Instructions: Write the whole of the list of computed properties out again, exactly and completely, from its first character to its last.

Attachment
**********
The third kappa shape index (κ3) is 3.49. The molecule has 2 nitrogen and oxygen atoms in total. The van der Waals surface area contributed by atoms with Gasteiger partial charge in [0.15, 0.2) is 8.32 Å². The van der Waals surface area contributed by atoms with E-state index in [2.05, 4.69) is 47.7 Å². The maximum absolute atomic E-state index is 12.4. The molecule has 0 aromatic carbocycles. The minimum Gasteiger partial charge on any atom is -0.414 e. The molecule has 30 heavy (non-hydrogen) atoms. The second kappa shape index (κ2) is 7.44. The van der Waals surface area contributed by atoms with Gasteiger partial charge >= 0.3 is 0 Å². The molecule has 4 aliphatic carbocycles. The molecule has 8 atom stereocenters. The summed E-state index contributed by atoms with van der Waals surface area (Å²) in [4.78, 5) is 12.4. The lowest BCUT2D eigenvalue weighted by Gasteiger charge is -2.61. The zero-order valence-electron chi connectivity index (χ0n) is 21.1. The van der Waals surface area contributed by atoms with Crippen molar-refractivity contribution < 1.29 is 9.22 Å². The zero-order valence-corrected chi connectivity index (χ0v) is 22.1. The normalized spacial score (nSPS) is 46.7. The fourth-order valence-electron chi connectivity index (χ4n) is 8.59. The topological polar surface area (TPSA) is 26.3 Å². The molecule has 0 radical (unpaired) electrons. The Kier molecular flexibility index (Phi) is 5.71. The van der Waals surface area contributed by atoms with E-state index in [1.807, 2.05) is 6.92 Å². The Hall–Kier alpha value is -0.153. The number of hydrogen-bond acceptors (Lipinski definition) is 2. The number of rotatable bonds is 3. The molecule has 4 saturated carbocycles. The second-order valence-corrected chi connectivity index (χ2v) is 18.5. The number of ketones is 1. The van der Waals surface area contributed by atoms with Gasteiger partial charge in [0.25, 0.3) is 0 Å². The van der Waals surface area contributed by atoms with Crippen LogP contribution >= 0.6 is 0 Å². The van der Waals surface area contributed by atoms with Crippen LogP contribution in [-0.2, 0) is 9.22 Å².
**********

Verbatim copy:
The third kappa shape index (κ3) is 3.49. The molecule has 2 nitrogen and oxygen atoms in total. The van der Waals surface area contributed by atoms with Gasteiger partial charge in [0.15, 0.2) is 8.32 Å². The van der Waals surface area contributed by atoms with E-state index in [2.05, 4.69) is 47.7 Å². The maximum absolute atomic E-state index is 12.4. The molecule has 0 aromatic carbocycles. The minimum Gasteiger partial charge on any atom is -0.414 e. The molecule has 30 heavy (non-hydrogen) atoms. The second kappa shape index (κ2) is 7.44. The van der Waals surface area contributed by atoms with Gasteiger partial charge >= 0.3 is 0 Å². The molecule has 4 aliphatic carbocycles. The molecule has 8 atom stereocenters. The summed E-state index contributed by atoms with van der Waals surface area (Å²) in [4.78, 5) is 12.4. The lowest BCUT2D eigenvalue weighted by Gasteiger charge is -2.61. The zero-order valence-electron chi connectivity index (χ0n) is 21.1. The van der Waals surface area contributed by atoms with Crippen molar-refractivity contribution < 1.29 is 9.22 Å². The zero-order valence-corrected chi connectivity index (χ0v) is 22.1. The normalized spacial score (nSPS) is 46.7. The fourth-order valence-electron chi connectivity index (χ4n) is 8.59. The topological polar surface area (TPSA) is 26.3 Å². The molecule has 0 radical (unpaired) electrons. The Kier molecular flexibility index (Phi) is 5.71. The van der Waals surface area contributed by atoms with E-state index in [1.807, 2.05) is 6.92 Å². The Hall–Kier alpha value is -0.153. The number of hydrogen-bond acceptors (Lipinski definition) is 2. The number of rotatable bonds is 3. The molecule has 4 saturated carbocycles. The second-order valence-corrected chi connectivity index (χ2v) is 18.5. The number of ketones is 1. The van der Waals surface area contributed by atoms with Gasteiger partial charge in [0.25, 0.3) is 0 Å². The van der Waals surface area contributed by atoms with Crippen LogP contribution >= 0.6 is 0 Å². The van der Waals surface area contributed by atoms with Crippen LogP contribution in [-0.2, 0) is 9.22 Å².